BEIRUT: Speaker Nabih Berri voiced fear Lebanon would be plunged into a power vacuum in light of sharp divisions between the country’s major coalitions over the presidential election.
“If we witness a repetition of what happened last Wednesday and quorum is not secured, then the fear of a vacuum becomes real and serious and we don't even necessarily have to reach the May 25 deadline to recognize that,” Berri told Al-Akhbar in remarks published Saturday.
“If quorum is not secured in next week's session, I will think of a new way. Until now, there is no positive sign that quorum will be secured given the divisions between the major coalitions over the president,” he said.
Earlier this week, several March 8 coalition lawmakers boycotted the second round of the presidential election in Parliament, forcing Berri to reschedule the third session for Wednesday.
While the March 14 coalition has repeatedly affirmed its support for Lebanese Forces leader Samir Geagea, the March 8 alliance is trying to pressuring their rivals to agree on a consensus candidate.
President Michel Sleiman’s six-year term ends on May 25.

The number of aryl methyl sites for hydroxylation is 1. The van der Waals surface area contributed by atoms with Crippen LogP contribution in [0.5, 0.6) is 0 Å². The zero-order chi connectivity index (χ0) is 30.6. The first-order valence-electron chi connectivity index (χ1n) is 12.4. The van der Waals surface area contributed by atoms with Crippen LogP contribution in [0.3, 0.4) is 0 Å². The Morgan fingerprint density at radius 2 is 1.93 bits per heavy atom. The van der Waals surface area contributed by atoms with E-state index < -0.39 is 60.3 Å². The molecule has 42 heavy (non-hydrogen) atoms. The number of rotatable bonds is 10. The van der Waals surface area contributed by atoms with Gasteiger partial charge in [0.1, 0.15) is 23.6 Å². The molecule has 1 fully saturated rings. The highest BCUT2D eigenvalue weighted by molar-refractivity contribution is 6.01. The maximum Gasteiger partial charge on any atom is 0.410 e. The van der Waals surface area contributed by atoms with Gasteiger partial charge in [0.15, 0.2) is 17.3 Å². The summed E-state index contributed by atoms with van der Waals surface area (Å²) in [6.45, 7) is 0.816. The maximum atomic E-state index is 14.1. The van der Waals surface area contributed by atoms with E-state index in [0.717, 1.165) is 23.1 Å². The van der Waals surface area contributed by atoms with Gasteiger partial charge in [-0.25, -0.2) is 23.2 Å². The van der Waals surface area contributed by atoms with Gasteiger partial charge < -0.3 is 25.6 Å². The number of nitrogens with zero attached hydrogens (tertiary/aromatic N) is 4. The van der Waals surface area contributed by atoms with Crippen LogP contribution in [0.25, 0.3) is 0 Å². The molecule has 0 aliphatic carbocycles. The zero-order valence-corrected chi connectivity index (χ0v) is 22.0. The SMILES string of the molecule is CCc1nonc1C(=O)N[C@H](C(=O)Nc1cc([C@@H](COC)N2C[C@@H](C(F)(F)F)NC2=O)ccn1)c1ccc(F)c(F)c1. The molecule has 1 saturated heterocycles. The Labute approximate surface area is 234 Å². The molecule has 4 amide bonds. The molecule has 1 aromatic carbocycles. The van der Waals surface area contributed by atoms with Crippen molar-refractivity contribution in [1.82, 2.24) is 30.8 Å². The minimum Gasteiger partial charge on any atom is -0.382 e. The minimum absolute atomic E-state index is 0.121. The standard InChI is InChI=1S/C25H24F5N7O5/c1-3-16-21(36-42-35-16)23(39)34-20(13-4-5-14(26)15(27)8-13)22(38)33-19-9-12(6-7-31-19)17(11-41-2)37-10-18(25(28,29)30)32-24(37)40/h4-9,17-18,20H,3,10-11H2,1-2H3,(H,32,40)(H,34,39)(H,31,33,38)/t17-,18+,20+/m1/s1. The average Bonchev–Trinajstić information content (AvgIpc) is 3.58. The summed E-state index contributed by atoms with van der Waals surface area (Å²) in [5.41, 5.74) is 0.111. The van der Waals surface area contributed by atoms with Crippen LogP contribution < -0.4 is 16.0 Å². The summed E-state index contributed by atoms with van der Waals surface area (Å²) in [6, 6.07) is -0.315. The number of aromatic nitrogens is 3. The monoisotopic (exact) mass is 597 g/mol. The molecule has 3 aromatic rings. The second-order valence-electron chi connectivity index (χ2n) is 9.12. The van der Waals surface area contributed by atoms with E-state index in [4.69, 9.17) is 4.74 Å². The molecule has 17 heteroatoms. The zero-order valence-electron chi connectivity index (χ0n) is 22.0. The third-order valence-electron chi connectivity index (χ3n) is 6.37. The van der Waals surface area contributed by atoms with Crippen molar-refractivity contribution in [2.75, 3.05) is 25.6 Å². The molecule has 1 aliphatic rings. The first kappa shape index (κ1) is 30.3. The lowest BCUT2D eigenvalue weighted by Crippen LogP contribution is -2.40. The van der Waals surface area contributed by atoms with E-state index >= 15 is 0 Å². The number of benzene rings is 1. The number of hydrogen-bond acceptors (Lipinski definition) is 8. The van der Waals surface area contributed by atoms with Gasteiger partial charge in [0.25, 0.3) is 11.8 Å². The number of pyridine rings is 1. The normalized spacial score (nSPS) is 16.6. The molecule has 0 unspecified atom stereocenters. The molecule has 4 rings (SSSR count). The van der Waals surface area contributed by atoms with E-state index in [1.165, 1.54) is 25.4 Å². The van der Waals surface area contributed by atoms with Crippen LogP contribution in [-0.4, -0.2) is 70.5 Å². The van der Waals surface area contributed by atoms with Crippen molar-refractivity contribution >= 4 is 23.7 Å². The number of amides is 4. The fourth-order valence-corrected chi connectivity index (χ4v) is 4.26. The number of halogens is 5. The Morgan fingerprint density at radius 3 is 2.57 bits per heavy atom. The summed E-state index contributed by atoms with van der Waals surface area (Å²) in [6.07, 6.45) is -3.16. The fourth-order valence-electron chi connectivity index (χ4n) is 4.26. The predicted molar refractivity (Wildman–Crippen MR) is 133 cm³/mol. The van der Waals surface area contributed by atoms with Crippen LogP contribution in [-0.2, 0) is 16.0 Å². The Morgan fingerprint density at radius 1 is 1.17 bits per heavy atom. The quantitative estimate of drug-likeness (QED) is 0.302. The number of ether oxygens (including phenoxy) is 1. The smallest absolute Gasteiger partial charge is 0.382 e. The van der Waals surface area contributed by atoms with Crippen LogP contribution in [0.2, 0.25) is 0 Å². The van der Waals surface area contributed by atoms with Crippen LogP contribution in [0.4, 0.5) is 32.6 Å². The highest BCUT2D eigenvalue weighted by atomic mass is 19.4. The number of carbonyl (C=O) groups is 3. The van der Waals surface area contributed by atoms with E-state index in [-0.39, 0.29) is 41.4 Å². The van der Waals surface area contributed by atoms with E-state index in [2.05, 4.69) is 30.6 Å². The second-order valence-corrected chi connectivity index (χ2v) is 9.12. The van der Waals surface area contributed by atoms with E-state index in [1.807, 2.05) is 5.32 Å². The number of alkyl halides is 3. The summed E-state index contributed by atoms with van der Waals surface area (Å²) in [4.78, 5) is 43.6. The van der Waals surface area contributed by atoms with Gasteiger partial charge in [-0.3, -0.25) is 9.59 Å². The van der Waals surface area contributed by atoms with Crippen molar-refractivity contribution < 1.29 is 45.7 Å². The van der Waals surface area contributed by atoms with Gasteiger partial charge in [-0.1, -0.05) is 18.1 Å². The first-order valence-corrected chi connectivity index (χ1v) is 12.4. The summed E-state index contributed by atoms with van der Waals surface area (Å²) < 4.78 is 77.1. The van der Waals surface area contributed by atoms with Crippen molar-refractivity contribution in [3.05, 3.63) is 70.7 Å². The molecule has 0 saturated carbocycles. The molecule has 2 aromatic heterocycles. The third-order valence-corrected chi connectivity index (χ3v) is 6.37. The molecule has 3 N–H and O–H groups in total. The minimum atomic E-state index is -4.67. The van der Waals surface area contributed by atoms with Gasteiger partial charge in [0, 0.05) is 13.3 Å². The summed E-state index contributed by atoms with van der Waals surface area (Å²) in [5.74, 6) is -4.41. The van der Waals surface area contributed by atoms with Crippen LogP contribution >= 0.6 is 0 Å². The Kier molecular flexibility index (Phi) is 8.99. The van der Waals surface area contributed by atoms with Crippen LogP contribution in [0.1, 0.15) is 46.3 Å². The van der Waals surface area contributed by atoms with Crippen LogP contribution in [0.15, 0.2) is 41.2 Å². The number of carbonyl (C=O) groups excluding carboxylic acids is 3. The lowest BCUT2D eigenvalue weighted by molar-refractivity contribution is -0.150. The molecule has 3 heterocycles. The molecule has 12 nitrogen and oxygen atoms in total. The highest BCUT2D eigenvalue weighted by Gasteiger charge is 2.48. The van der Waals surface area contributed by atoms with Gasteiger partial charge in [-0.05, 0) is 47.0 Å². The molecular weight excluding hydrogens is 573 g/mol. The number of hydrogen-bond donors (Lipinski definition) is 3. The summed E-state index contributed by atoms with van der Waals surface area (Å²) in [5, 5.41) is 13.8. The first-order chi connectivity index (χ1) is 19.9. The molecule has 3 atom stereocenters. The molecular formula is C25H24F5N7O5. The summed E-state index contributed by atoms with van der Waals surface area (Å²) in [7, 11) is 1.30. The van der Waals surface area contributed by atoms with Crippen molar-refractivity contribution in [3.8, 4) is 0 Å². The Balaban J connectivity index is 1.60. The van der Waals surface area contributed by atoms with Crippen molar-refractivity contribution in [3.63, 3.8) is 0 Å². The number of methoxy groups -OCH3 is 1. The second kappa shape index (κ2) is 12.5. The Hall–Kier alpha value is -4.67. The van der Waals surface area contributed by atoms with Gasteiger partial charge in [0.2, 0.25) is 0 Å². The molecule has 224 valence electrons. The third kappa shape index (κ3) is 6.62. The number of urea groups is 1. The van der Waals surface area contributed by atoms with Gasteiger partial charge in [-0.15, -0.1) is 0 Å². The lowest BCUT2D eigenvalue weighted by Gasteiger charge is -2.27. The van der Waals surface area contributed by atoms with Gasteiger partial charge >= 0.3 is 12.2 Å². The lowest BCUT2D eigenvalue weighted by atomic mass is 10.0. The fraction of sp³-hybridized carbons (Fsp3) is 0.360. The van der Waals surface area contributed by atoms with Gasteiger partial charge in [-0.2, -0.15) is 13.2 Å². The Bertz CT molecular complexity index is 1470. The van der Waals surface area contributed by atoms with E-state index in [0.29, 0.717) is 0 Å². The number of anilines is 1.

“Every coalition now recognizes its weight and the weight of its rivals. They both know they are incapable of tipping the balance in favor of their candidate,” Berri said.
The speaker also said the presidential election has so far remained free of foreign intervention but warned that would change soon.
"Only then will foreign intervention surface. Maybe some people want foreign intervention because they're used to it. Until now, we are under a Lebanese umbrella but I fear that we are quickly losing it,” he said.
Berri also described MP Walid Jumblatt as the kingmaker in the country, as his support tips the balance in favor of one of the coalitions.
“I have said this before and I will say it again: he does not lose sight of things. He might change positions and move from zero to 360 degrees, but when it comes to such an important constitutional deadline, he will do the right thing," he said. "This is what he is doing today. He is the friendly foe."